Beartrap Fork is a steep, narrow hike with breathtaking views of the Wasatch Mountain Range and Desolation Lake. It’s unique for the number of natural habitats you’ll encounter: old deciduous forests, glades of waist-high wildflowers, aspen groves, and mountain meadows. The trail tops on an arid, rocky ridge.
What Makes It Great
The trail starts at 7,055 feet in elevation and tops out on the Crest Trail at about 9300 feet. Round trip, the hike is approximately 8 miles. Be watchful when you reach the top—the dirt trail at the peak is the Crest Trail and is frequented by mountain bikers. They aren’t usually expecting hikers.
Big Cottonwood Canyon is a watershed, so no dogs or pets are allowed. Be sure to pack out what you pack in. And carry plenty of water—2 liters per person at least. There are some exposed, dry sections and most of the hike is uphill. This hike isn’t recommended for small children—they’d do better coming up from the Mill D North Fork Trailhead. The best time of day to hike Beartrap Fork is early morning, especially during the summer. Lots of insects come out around noon, and the hike back through waist-high vegetation can be very uncomfortable.
If you hit the top of Beartrap and find yourself needing to go a little further, follow the Crest Trail north—it will drop you down and around the lake basin and you can hike the lake shore. If you’re still feeling restless, hike out from the northwest side of Desolation Lake. That trail will drop you out at the Mill D North Fork Trailhead, several miles below where you parked, but walking up the shoulder of Big Cottonwood Canyon Road is fairly safe.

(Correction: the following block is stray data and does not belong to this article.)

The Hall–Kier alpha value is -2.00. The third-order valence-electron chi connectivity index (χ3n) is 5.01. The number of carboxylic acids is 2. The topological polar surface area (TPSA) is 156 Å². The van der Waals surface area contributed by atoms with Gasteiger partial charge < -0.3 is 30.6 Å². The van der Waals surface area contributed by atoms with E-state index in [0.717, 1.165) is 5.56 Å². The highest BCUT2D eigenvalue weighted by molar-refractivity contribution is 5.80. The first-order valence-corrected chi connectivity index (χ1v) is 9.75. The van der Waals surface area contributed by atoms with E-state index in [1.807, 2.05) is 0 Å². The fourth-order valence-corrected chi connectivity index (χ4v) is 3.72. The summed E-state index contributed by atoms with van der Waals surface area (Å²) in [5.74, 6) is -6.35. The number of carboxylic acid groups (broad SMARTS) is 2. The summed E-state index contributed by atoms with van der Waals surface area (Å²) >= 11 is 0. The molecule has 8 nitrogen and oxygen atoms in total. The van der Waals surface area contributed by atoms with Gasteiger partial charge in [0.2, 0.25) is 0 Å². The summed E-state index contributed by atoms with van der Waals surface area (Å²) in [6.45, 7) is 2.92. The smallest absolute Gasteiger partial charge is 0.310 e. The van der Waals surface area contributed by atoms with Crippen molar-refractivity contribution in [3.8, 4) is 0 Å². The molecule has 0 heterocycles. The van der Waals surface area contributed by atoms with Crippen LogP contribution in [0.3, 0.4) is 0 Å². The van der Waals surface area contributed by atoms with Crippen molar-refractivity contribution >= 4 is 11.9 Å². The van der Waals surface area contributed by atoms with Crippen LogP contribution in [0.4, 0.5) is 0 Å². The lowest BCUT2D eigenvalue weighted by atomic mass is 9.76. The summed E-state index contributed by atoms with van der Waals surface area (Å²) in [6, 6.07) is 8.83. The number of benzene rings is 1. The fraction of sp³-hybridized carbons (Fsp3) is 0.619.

After a hike like Beartrap, you need a cool, dim place with an amazing beer list. Try The Bayou, on State Street in downtown Salt Lake City. It’s a 15-minute drive from the canyon, and they have the biggest beer list in town (although they're still restricted to the Utah tap rules: only 4% beers on tap). The menu consists of a hearty mix of pub standards, pizzas, and Cajun-influenced dishes.
Who is Going to Love It
The Beartrap Fork Trail has a few challenging spots, so it’s best for folks who are in pretty good shape and are used to hiking at higher altitudes. Children and families may find the hike to be too much.
Directions, Parking, & Regulations
To find the trailhead, drive approximately 10 miles up Big Cottonwood Canyon, past Spruces Campground. Look for Lower Pine Tree Road on your right, and immediately look for a low metal gate with a Watershed informational sign on your left. The gate is the trailhead. Past the gate, follow the washout about 40 feet up to an old utility road and take the trail to your left up the hill. About a quarter mile up the trail, you'll come to a clearing—a wide four-wheel track doubles back to the left, but Beartrap continues up the narrower path ahead of you. Beyond that, the trail is very clear until you reach the final ridge—then it's just a scramble uphill. Parking is free, and the trailhead is open year-round, 24 hours a day.